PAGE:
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Beginners Guide to Pickleball

Pickleball, a paddle sport that has witnessed a remarkable rise in popularity among diverse age groups and skill levels, stands out by blending the best aspects of tennis, badminton, and table tennis into a unique and engaging experience. Born out of a desire to create a family-oriented game in the mid-1960s on Bainbridge Island, Washington, by Joel Pritchard, Bill Bell, and Barney McCallum, pickleball's inception was rooted in bringing people together. This guide is crafted with a purpose: to simplify the rules and address common questions about pickleball, thereby making it accessible and enjoyable for individuals ranging from novices to experienced players. The YMCA takes pride in fostering a sense of community and shared passion for the game of pickleball.

Introduction to Pickleball
Pickleball is played on a court that resembles a badminton court in size, with a net that is slightly lower than a tennis net. It can be played as singles or doubles, and the equipment needed includes pickleball paddles, which are larger than table tennis paddles but smaller than tennis rackets, and a plastic ball with holes, similar to a wiffle ball.

Basic Rules of Pickleball

  • Court Dimensions and Setup
    • Court Size: The pickleball court is 20 feet wide and 44 feet long for both singles and doubles play.
    • Net Height: The net is hung at 36 inches on the ends and 34 inches in the middle.
    • Non-volley Zone (Kitchen): A 7-foot zone on either side of the net where players are not allowed to volley the ball (hit it in the air without letting it bounce).
  • Serving
    • Service Sequence: Play begins with a serve made underhand, below the waist, diagonally across to the opponent's service court.
    • Service Position: The server must serve from behind the baseline and alternate between the left and right service courts with each serve.
    • Double Bounce Rule: After the serve, the ball must bounce once on each side before volleys are allowed.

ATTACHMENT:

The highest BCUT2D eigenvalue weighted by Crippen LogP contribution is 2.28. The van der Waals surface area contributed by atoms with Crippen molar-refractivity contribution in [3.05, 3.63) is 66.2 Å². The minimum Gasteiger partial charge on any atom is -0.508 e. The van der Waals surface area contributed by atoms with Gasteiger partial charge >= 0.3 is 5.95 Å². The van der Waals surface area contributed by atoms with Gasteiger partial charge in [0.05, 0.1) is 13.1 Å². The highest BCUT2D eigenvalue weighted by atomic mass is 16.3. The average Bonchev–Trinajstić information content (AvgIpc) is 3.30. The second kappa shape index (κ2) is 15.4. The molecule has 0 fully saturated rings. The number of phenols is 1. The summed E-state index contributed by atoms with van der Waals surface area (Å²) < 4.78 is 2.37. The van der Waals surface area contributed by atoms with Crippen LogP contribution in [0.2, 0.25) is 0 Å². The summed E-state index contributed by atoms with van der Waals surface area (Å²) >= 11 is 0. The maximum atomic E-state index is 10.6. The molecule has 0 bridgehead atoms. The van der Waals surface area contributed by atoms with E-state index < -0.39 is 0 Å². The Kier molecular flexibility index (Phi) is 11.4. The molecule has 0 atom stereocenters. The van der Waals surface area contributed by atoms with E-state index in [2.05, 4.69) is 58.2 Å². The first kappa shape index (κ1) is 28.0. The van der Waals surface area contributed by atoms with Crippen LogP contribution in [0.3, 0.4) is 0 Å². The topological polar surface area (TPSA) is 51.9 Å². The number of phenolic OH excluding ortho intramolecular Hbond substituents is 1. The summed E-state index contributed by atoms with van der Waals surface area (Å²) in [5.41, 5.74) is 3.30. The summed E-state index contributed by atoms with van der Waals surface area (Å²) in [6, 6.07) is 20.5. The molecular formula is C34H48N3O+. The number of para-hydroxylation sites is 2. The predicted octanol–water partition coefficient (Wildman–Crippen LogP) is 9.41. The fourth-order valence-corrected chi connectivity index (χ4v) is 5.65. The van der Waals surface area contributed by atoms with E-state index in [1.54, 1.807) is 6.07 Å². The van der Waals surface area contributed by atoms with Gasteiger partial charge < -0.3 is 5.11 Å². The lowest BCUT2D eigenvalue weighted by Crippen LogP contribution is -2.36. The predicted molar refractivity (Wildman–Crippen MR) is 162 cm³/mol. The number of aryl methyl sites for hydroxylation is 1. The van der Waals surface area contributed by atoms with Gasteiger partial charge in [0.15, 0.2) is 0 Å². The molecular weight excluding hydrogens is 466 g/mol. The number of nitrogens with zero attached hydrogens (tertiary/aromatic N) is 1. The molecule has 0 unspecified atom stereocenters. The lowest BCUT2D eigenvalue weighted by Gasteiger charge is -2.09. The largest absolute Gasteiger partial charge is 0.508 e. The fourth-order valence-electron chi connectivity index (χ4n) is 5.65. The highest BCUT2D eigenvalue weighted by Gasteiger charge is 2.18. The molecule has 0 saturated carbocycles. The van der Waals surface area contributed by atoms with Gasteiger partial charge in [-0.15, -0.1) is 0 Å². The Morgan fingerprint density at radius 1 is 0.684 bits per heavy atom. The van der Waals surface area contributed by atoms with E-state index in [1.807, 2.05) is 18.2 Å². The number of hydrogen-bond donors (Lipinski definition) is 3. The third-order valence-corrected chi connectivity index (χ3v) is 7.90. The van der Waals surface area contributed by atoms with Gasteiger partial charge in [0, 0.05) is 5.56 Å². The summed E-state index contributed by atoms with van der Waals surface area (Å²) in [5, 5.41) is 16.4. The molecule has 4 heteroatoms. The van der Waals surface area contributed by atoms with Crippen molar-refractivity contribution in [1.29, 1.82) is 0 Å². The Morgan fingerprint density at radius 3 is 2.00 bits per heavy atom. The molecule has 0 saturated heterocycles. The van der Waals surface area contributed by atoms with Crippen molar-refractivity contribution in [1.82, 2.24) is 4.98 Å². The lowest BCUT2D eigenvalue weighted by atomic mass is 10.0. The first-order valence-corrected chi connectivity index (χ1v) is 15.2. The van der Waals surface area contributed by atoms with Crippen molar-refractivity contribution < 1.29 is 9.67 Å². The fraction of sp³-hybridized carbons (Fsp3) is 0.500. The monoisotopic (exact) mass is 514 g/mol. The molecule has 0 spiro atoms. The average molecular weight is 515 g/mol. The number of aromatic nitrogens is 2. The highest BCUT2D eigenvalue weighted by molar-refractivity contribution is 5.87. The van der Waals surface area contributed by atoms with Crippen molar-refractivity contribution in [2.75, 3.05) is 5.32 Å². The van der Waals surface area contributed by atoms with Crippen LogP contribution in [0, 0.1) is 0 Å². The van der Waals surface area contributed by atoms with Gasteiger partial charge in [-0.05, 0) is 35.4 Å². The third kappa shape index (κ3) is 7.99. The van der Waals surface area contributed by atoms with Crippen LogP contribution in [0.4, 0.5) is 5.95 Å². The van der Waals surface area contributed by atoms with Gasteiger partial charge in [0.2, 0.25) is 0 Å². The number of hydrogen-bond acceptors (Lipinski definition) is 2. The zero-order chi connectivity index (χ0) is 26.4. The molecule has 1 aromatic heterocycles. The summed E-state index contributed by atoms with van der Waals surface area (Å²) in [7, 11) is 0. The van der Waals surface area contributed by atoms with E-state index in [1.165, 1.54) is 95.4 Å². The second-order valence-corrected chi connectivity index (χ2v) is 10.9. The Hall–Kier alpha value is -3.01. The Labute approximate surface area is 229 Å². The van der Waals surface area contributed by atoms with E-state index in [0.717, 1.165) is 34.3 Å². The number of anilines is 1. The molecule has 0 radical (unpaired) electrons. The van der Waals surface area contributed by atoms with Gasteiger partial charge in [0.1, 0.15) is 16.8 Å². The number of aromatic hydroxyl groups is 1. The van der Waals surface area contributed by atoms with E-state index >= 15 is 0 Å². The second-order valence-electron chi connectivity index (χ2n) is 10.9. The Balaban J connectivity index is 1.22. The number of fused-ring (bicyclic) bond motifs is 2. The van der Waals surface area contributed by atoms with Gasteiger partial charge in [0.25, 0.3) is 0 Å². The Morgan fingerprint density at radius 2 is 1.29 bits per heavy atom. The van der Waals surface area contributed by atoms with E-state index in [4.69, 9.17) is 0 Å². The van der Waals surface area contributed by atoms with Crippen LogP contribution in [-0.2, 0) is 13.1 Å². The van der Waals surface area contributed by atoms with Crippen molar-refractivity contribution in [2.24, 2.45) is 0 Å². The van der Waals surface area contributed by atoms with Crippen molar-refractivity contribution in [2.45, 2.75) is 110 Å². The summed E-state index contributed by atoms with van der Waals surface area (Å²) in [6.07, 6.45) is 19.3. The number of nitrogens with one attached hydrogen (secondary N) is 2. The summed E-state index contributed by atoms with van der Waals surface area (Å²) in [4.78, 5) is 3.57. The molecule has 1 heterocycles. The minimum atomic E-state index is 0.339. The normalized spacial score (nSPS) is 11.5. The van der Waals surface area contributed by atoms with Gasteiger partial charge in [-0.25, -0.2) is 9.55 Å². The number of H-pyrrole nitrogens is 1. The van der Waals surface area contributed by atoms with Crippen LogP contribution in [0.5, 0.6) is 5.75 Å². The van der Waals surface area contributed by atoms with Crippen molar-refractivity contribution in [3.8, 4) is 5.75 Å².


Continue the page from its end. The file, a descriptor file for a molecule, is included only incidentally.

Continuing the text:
• Scoring
    • Points: Points can only be scored by the serving team when they win a rally.
    • Games: A game is typically played to 11 points and must be won by at least 2 points. Some tournaments may play to 15 or 21.
    • Side Out: If the serving team loses the rally, the serve passes to the other team (in doubles, service alternates between teammates before passing to the opponents).
  • Play
    • Volleys: To volley (hit the ball in the air without letting it bounce) players must be outside the non-volley zone.
    • Faults: A fault occurs on any action that stops play due to a rule violation, such as hitting the ball out of bounds, not clearing the net, or volleying in the non-volley zone.
    • Rallies: A rally is the sequence of play from the serve until a fault is made.


Pickleball at The YMCA
The YMCA recognizes that pickleball creates a unique and engaging experience and welcomes players of every age and skill level. Thanks to its straightforward rules, quick-to-pick-up gameplay, and welcoming atmosphere, pickleball is rapidly emerging as one of the YMCA’s most popular offerings.

Pickleball is offered at the following YMCA locations:

  • Rollingwood YMCA: 9373 Winding Oak Drive, Fair Oaks, CA 95628
  • Sacramento Central YMCA: 2021 W Street, Sacramento, CA 95818
  • Oroville YMCA: 1200 Myers Street, Oroville, CA 9596

CLICK HERE for information about YMCA pickleball court schedules, classes, social events, and tournaments. We hope to see you out on the court soon!


What is the non-volley zone or "kitchen"?

The non-volley zone, colloquially known as "the kitchen," is a 7-foot zone on either side of the net. Players are prohibited from volleying within this area to prevent them from dominating the net play. However, they can enter the kitchen to play balls that have bounced.

What's the Difference between Two-Bounce and Double-Bounce?

The two-bounce rule exists to remove any advantages of serving and volleying, making the ball bounce once before the serve return, and once more before the third shot.

The double-bounce is a fault rule that makes any ball that bounces twice on the same side an immediate dead ball - it can happen at any point of a rally.

How do I score points in pickleball?

Points are scored by the serving team only when they win a rally. If the receiving team wins the rally, they earn the right to serve (a side out), but no point.

Can I hit the ball before it crosses the net?

No, you must wait for the ball to cross the net to your side before hitting it. Hitting the ball before it crosses the net is considered a fault.

What happens if the ball hits the net during a serve?

If the ball hits the net on the serve but still lands in the correct service court, play continues.  If it doesn't land in the appropriate service court, it is a fault.

How do teams switch sides?

In a standard game to 11, teams switch sides when 1 team gets to 6 points. In recreational play, sides may be switched at the end of a game.

Can you play pickleball on a tennis court?

Yes, pickleball can be played on a tennis court with some adjustments to the net height and marking the appropriate court boundaries.